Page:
The moms and dads then have a chance to review the report before the IEP is developed. Some moms and dads will disagree with the report, and they will have the opportunity to work together with the school to come up with a plan that best meets the youngster's needs.
The next step is an IEP meeting at which the team and moms and dads decide what will go into the plan. In addition to the evaluation team, a regular teacher should be present to offer suggestions about how the plan can help the youngster's progress in the standard education curriculum.
At the meeting, the team will discuss your youngster's educational needs — as described in the CER — and come up with specific, measurable short-term and annual goals for each of those needs. If you attend this meeting, you can take an active role in developing the goals and determining which skills or areas will receive the most attention.
The cover page of the IEP outlines the support services your youngster will receive and how often they will be provided (e.g., occupational therapy twice a week). Support services might include special education, speech therapy, occupational or physical therapy, counseling, audiology, medical services, nursing, vision or hearing therapy, and many others.
If the team recommends several services, the amount of time they take in the youngster's school schedule can seem overwhelming. To ease that load, some services may be provided on a consultative basis. In these cases, the professional consults with the teacher to come up with strategies to help the youngster but doesn't offer any hands-on instruction. For instance, an occupational therapist may suggest accommodations for a youngster with fine-motor problems that affect handwriting, and the classroom teacher would incorporate these suggestions into the handwriting lessons taught to the entire class.
Other services can be delivered right in the classroom, so the youngster's day isn't interrupted by therapy. The youngster who has difficulty with handwriting might work one on one with an occupational therapist while everyone else practices their handwriting skills. When deciding how and where services are offered, the youngster's comfort and dignity should be a top priority.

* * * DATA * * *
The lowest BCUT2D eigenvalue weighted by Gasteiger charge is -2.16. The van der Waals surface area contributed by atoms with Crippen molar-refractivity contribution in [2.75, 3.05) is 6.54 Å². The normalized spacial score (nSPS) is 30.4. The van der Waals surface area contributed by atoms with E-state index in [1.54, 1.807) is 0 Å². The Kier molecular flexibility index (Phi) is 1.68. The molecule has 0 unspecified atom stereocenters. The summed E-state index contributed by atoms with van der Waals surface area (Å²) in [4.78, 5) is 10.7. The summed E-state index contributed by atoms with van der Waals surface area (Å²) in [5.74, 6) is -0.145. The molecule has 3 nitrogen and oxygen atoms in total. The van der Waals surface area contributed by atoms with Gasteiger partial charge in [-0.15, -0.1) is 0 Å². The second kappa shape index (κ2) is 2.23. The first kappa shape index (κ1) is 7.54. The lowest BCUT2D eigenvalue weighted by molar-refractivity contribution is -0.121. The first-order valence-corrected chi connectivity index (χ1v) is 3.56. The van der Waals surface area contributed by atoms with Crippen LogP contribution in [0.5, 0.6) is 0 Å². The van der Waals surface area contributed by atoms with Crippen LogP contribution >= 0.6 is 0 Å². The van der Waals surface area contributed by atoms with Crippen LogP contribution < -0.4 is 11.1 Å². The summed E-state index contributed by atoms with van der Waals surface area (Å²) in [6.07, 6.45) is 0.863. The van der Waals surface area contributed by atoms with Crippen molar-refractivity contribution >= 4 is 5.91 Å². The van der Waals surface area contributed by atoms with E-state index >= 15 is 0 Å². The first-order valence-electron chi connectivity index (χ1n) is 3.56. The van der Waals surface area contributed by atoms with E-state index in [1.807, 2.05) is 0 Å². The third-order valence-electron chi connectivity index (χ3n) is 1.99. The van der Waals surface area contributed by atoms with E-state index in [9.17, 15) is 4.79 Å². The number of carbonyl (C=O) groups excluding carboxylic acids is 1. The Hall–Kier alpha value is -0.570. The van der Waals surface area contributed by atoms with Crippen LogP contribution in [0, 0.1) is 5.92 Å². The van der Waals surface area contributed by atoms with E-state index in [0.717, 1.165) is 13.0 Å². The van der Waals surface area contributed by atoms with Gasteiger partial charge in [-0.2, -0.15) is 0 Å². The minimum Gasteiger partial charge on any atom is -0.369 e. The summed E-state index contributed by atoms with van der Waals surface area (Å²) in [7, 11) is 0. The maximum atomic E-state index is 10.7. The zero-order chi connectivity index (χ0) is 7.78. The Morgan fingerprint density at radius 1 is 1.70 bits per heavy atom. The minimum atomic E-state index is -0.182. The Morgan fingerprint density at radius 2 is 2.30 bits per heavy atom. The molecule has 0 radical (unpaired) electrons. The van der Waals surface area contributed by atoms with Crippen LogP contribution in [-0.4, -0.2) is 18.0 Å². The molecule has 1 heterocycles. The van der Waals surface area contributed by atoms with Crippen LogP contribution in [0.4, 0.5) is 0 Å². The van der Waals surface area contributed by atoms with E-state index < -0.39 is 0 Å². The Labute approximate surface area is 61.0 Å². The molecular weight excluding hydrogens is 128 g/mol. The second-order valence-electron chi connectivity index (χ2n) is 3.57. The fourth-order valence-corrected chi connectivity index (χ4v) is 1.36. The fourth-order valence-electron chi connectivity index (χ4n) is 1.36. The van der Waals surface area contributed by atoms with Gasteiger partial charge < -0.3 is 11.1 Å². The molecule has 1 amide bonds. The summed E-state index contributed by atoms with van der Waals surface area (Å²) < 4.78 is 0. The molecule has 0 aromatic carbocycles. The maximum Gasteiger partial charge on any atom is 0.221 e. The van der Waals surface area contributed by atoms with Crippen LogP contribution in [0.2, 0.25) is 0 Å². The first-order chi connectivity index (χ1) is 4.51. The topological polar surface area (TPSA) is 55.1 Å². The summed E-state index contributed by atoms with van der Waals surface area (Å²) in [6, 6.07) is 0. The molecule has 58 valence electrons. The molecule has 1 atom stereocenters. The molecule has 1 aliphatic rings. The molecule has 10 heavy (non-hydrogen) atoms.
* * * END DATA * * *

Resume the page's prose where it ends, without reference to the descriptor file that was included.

The IEP should be reviewed annually to update the goals and make sure the levels of service meet your youngster's needs. However, IEPs can be changed at any time on an as-needed basis. If you think your youngster needs more, fewer, or different services, you can request a meeting and bring the team together to discuss your concerns.
Parents’ Legal Rights—
Specific timelines ensure that the development of an IEP moves from referral to providing services as quickly as possible. Be sure to ask about this timeframe and get a copy of your parents’ rights when your youngster is referred. These guidelines (sometimes called procedural safeguards) outline your rights as a mother or father to control what happens to your youngster during each step of the process.
The parents’ rights also describe how you can proceed if you disagree with any part of the CER or the IEP — mediation and hearings both are options. You can get information about low-cost or free legal representation from the school district or, if your youngster is in Early Intervention (for children ages 3 to 5), through that program.
Attorneys and paid advocates familiar with the IEP process will provide representation if you need it. You also may invite anyone who knows or works with your youngster whose input you feel would be helpful to join the IEP team.
Moms and dads have the right to choose where their children will be educated. This choice includes public or private elementary schools and secondary schools, including religious schools. It also includes charter schools and home schools.
However, it is important to understand that the rights of kids with disabilities who are placed by their moms and dads in private elementary schools and secondary schools are not the same as those of children with disabilities who are enrolled in public schools or placed by public agencies in private schools when the public school is unable to provide a free appropriate public education (FAPE).
Two major differences that moms and dads, educators, other school staff, private school representatives, and the children need to know about are:
- Not all children with disabilities placed by their moms and dads in private schools will receive services.
- Kids with disabilities who are placed by their moms and dads in private schools may not get the same services they would receive in a public school.
The IEP process is complex, but it's also an effective way to address how your youngster learns and functions. If you have concerns, don't hesitate to ask questions about the evaluation findings or the goals recommended by the team. You know your youngster best and should play a central role in creating a learning plan tailored to his or her specific needs.
The Aspergers Comprehensive Handbook